Is Modern Portfolio Theory Harming Your Portfolio?

Economics versus finance.

July 31, 2011

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1023138_warning_icon_6If, like Warren Buffet, you think ‘diversification is protection against ignorance,’ then you have to read Scott Vincent’s recent manifesto on the merits of human judgment in investment decision-making (and the costs and consequences of the outbreak of modern portfolio theory in the investment management industry).

Vincent’s paper is entitled, “Is Portfolio Theory Harming Your Portfolio?”, and I think it is awesome. Why? Because he makes a profound argument in favor of economic geography and the geography of finance (though he may not totally know it). In short, he makes a passionate case for the impact of “local knowledge” on positive long-term risk adjusted returns. Here’s a blurb:

“There’s compelling evidence that the core theories behind the push to passive management do not work…they worked well in a laboratory where the environment around them could be perfectly controlled, but when put into practice the theories’ underlying assumptions and logic didn’t translate.

He’s talking about the core theories underpinning Modern Portfolio Theory (i.e., CAPM, EMH, and Portfolio Selection), which have driven many investors into passive, highly diversified strategies. The idea has been to minimize firm specific exposure to maximize risk adjusted return (as defined by MPT). Interestingly, these theories do not grasp the complexities (and inefficiencies) of the real word. For example,

“While Markowitz’s theory has serious issues when applied to real life, Sharpe’s CAPM is in even worse shape. CAPM is built on the back of Markowitz’s theory so it starts with all of the baggage and incorrect assumptions and then adds more. Some of the doozies include an assumption that all investors could borrow and lend at the riskless rate and an assumption that investors all have identical views of expected correlations, returns, and risks…

The theories have become so deeply ingrained in our financial system that we can’t see their folly. Their mathematics, as well as the precise nature of their output, gives us a sense of comfort which is critical in deploying large sums of money. They also lead to a misallocation of resources, however, causing giant distortions…

While some argue that a system which works 99 percent of the time is good enough, these are the same people who would sell you a burglar alarm that works perfectly well until a would-be-criminal approaches your home. What good is a system that breaks down only when you most need it? See the financial crisis of 2008 or Long-Term Capital Management for a compelling answer. ”

It’s like the classic movie 28 Days Later but with MPT worshipping finance professionals substituted for rage infected monkeys. And, true to the apocalyptic movie, we’re still trying to quarantine the damage from the “outbreak” of MPT. Admittedly, that may be stretching things too far, but all this MPT bashing does have a point in Vincent’s paper; he is making a case for sophisticated active managers. And, in so doing, he starts with the world’s most successful active manager, Warren Buffet:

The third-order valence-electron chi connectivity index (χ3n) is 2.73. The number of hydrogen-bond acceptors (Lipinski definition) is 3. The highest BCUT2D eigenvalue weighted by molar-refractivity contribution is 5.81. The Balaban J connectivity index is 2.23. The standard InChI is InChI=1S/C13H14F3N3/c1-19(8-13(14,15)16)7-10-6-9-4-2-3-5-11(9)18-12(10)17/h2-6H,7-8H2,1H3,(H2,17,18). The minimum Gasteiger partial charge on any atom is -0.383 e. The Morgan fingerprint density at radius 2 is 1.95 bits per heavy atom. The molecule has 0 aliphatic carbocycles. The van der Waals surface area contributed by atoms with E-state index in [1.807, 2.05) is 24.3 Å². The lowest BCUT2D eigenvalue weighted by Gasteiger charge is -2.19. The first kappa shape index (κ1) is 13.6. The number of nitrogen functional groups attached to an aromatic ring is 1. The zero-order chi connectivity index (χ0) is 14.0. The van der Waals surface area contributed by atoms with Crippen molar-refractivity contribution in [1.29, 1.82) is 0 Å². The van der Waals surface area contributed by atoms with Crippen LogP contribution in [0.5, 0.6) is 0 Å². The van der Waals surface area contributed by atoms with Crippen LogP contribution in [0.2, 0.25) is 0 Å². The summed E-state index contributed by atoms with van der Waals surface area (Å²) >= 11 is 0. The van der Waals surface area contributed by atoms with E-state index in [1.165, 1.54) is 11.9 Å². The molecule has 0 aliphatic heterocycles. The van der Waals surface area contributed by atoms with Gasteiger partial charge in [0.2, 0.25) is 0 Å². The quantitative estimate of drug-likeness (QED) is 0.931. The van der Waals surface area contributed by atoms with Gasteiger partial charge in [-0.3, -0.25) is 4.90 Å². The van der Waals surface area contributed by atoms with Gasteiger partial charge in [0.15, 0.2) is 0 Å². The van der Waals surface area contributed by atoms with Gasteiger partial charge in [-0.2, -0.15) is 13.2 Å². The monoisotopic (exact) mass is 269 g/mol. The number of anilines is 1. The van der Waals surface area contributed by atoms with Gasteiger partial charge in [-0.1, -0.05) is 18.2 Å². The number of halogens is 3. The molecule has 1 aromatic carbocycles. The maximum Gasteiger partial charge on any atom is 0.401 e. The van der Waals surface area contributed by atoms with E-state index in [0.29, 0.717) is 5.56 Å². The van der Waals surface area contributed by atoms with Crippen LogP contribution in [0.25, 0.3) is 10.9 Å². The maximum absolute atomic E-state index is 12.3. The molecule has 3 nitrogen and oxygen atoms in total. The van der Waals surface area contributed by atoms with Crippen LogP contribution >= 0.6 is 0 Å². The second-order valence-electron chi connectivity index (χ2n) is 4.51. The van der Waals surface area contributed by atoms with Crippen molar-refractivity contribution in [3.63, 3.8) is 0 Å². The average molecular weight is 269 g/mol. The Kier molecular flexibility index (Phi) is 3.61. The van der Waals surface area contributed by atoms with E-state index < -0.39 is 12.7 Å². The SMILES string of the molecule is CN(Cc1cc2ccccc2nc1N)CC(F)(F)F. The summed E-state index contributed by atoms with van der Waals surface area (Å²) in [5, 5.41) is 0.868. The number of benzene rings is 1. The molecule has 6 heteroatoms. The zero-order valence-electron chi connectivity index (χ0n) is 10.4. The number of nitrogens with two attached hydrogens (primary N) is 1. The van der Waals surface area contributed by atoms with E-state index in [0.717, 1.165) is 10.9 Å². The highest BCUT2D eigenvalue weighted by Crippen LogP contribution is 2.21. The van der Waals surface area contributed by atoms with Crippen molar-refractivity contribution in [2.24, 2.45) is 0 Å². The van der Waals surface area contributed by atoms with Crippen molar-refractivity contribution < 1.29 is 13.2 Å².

“We believe that a policy of portfolio concentration may well decrease risk if it raises, as it should, both the intensity with which an investor thinks about a business and the comfort-level he must feel with its economic characteristics before buying into it.”

In other words, MPT gives investors a “pass” from having to actually understand the specific characteristics of what they are buying. But this, in turn, minimizes the ability of certain managers to actually generate returns. As Mr. Vincent notes,

“This argument turns CAPM on its head. A highly diversified, active manager cannot fully understand the risks he is taking on his positions so he may be paying too much for them, thus operating below the efficient frontier. While the concentrated manager is able to pick securities with an intimate understanding of their risk which helps him uncover assets whose prospective return more than compensates for the risk taken. The concentrated manager aims to buy assets that are beyond the efficient frontier.”

And, so, what should investors do about this?

“Take advantage of the fact that your neighbors are leaving for passive funds, as their passive investments could provide the inefficiency your manager seeks to exploit.”

In other words, the more money that’s being invested in accordance with “rational” models of finance, the more opportunities there will be for an informed trader (though not an inside trader) with asymmetric information to profit from being a bit “irrational”.

This post originally appeared on the Oxford SWF Project

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